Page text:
29 November 2013

First Impressions: 12 Years a Slave

Every year there tends to be a hot film that many critics immediately jump on and anoint the "Greatest Film of the Year." This happened with Slumdog Millionaire (2008) a ways back, with Argo (2012) last year, and already 12 Years a Slave (2013) is getting the kind of ridiculous buzz reserved for runaway Oscar winners, or at least close calls.

So, is 12 Years a Slave legit?

The acting is astoundingly passionate; the cinematography is careful, sustained, and gorgeous; and it masterfully handles some pretty tricky subject matter. Perhaps if Django Unchained (2012) wasn't so fresh in my mind the film would have impacted me a bit more, but 12 Years doesn't seem special enough to be considered an instantaneous classic. That being said, it is an extremely artfully constructed film whose most substantial impact will be demonstrating an intricate look at the horrors of slave life in a film that doesn't feature Tupac and Jim Croce on the soundtrack. Bits and spoilers follow in this discussion of the film and its cultural merits.

There is a non-stop stream of familiar faces in this flick, and most of them kill it. Some literally. Perennially impossible to spell Chiwetal Ejiofor grounds the film with this sullen, trying performance full of the really concerned looks he perfected on the set of 2012 (2009). From there we're weaved in and out of brief appearances from Michael K. Williams, Paul Giamatti, Benedict Cumberbatch, and Paul Dano who all play a bit out of their wheelhouse. Except for Omar, of course. One of the more bizarre casting moments comes from kidnapper Taran Killam, who we always knew had that evil him after playing Mandrew...
And introducing Brad Pitt as Amish Jesus

But let's talk about some of the big names and standouts here. Mike Fassbender plays the slave-owner Epps with an insane abandon and chews scenery like a maniac. After two underrated roles in Steve McQueen films Hunger (2008) and Shame (2011) he may finally get some serious attention here. On the opposite site is Lupita Nyong'o who is really the breakout star here after getting the most on-screen punishment since JC in The Passion of the Christ (2004). Nyong'o's Patsey has this terrifying complex relationship with Epps and his wife (American Horror Story's Sarah Paulson), based on love, admiration, torture, neglect, jealousy, and rape. If anything in this film can be a microcosm for the peculiar institution it's that relationship, which is destroying and sustaining Epps at the same time at the expense of an entire people.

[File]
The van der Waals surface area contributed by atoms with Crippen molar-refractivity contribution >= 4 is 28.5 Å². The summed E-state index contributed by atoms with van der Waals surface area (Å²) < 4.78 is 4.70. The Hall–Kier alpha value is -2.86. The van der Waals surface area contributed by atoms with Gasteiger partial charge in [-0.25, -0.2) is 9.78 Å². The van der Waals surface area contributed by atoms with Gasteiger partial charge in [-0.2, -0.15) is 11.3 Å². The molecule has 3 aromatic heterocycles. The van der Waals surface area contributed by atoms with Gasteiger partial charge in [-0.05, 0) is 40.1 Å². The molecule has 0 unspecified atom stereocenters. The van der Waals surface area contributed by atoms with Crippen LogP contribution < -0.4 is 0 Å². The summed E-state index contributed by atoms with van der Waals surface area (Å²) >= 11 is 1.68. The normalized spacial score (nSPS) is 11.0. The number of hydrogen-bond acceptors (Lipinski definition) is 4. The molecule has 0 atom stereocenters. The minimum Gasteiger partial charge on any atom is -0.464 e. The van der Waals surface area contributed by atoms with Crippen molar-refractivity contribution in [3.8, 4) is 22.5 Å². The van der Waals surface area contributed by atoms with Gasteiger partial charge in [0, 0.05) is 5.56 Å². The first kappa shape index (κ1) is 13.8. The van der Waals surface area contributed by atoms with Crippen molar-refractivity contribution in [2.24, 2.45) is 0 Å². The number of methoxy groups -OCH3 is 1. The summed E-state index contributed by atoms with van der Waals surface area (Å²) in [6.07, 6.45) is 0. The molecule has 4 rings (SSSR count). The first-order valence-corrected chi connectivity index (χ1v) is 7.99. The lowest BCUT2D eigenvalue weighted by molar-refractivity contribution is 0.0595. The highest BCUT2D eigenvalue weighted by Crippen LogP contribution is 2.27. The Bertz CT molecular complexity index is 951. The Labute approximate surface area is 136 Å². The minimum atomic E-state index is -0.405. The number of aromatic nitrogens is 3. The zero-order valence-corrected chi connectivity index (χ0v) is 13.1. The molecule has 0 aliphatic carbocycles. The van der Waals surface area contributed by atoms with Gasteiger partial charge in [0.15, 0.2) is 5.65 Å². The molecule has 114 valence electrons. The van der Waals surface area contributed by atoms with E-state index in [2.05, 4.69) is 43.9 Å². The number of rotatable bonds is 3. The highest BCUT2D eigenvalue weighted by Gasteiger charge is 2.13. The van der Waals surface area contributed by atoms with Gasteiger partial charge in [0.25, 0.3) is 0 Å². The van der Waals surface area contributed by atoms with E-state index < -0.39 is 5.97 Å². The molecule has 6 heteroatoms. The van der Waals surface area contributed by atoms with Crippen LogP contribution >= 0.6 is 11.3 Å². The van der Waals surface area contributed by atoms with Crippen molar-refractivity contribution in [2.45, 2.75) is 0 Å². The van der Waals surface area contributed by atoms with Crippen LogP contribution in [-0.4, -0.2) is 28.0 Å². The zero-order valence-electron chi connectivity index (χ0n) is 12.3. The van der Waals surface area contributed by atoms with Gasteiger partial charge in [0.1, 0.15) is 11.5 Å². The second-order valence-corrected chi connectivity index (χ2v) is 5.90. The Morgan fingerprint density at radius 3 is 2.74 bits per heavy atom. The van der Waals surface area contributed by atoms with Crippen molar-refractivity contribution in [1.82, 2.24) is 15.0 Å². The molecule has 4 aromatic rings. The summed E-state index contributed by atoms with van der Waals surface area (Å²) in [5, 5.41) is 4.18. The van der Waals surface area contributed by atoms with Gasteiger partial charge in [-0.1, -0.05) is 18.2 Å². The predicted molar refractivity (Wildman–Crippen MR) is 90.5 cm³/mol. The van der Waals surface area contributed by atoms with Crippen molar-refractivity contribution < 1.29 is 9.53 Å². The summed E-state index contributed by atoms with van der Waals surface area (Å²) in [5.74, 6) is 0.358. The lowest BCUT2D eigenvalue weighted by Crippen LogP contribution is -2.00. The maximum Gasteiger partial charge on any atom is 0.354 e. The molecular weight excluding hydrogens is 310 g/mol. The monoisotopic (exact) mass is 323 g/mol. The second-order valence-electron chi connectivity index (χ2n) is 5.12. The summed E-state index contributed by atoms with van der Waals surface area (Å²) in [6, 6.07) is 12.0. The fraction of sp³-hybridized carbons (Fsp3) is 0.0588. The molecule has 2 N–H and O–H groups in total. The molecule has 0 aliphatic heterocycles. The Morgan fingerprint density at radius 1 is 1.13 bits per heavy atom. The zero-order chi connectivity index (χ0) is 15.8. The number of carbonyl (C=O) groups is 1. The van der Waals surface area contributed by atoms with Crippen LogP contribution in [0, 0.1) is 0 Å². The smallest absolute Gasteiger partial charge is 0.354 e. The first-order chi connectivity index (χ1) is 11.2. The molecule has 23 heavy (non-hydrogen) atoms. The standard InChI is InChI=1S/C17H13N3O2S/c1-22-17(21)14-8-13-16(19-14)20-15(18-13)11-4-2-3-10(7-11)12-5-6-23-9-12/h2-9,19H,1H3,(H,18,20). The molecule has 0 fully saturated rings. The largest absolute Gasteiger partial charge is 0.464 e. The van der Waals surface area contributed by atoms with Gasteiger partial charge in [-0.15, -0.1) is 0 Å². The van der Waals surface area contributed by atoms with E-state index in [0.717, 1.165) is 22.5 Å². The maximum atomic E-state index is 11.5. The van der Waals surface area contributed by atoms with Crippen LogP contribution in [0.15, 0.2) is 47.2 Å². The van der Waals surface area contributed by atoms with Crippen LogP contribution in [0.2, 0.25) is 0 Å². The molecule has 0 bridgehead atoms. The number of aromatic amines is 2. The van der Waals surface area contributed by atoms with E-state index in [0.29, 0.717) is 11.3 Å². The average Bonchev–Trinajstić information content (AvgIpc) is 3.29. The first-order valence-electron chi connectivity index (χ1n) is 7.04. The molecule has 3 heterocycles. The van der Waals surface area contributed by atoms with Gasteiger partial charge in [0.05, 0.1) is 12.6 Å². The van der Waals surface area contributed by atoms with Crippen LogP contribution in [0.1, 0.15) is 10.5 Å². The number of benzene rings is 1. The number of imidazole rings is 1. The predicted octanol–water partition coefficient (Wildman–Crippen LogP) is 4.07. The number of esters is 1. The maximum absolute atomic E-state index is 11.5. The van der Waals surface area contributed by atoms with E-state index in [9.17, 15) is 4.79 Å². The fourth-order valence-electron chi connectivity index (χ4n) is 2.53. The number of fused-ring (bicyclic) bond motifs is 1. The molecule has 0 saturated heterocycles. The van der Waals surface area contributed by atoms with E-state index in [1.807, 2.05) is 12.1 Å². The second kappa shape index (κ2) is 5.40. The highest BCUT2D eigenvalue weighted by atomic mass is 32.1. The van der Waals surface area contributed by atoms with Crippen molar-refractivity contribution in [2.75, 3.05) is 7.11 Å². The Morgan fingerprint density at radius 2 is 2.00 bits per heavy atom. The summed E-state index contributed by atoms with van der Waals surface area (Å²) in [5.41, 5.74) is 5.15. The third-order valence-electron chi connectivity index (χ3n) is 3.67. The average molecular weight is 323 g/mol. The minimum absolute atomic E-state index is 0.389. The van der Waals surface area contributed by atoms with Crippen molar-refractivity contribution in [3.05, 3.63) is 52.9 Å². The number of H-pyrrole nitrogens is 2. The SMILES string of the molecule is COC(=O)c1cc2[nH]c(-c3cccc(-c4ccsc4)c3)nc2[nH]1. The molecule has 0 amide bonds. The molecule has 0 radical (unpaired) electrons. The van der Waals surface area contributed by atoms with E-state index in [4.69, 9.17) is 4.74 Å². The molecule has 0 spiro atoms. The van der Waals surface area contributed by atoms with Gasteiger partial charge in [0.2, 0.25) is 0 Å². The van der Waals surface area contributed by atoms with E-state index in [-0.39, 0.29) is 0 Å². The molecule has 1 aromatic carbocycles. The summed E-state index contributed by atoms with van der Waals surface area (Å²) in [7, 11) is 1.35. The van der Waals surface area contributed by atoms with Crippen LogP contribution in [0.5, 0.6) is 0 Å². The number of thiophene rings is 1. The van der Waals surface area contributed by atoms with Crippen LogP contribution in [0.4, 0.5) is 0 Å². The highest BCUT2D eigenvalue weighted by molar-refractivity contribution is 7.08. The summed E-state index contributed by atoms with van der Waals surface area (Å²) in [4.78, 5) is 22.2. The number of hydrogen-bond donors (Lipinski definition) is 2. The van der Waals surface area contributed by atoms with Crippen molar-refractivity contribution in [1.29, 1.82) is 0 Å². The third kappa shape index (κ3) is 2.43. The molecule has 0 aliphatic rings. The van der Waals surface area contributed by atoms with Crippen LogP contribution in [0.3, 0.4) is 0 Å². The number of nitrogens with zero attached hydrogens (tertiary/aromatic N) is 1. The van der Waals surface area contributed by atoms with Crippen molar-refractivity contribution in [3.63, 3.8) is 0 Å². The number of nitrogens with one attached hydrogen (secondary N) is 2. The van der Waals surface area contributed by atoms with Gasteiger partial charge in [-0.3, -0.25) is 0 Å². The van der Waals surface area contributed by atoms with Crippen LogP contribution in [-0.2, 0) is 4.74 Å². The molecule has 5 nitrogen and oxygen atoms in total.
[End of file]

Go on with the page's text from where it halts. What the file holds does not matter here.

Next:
Lastly we have Brad Pitt, who helped produce this film (he really wants that Oscar like his buddy George), who plays the Canadian Bass who just kind of shows up at the end and saves Ejiofor's Solomon Northrup. It's fitting that Pitt cast himself as this white savior who is one of the only white folk in the movie to have a problem with slavery (of course he's a Canuck), and claims that mailing Northrup's letter would come at great personal danger to himself. If any of this danger was apparent, the ending may not have seemed so sudden and anti-climactic. I'm glad Brad got to keep his flowing locks, though.

Some of this suddenness, though, works with the core conceits of the film. As a Free Negro, Solomon Northrup is not legally different from anyone sitting in a modern audience, and the film aptly displays the horrifying notion that at any moment we could be snagged, tagged, and sent down to Louisiana to pick cotton and be whipped for a dozen seasons. It's not totally unlike Gladiator (2000) in this core premise, which also shows that life really sucked in an age where identity was difficult to prove and at any time you could just be kidnapped and sold into slavery. Sucks. With true powerlessness, Northrup's adventure finishes as abruptly as it begins. At its heart, this is the biggest thematic difference it has with Django and makes it worth watching for its own worth.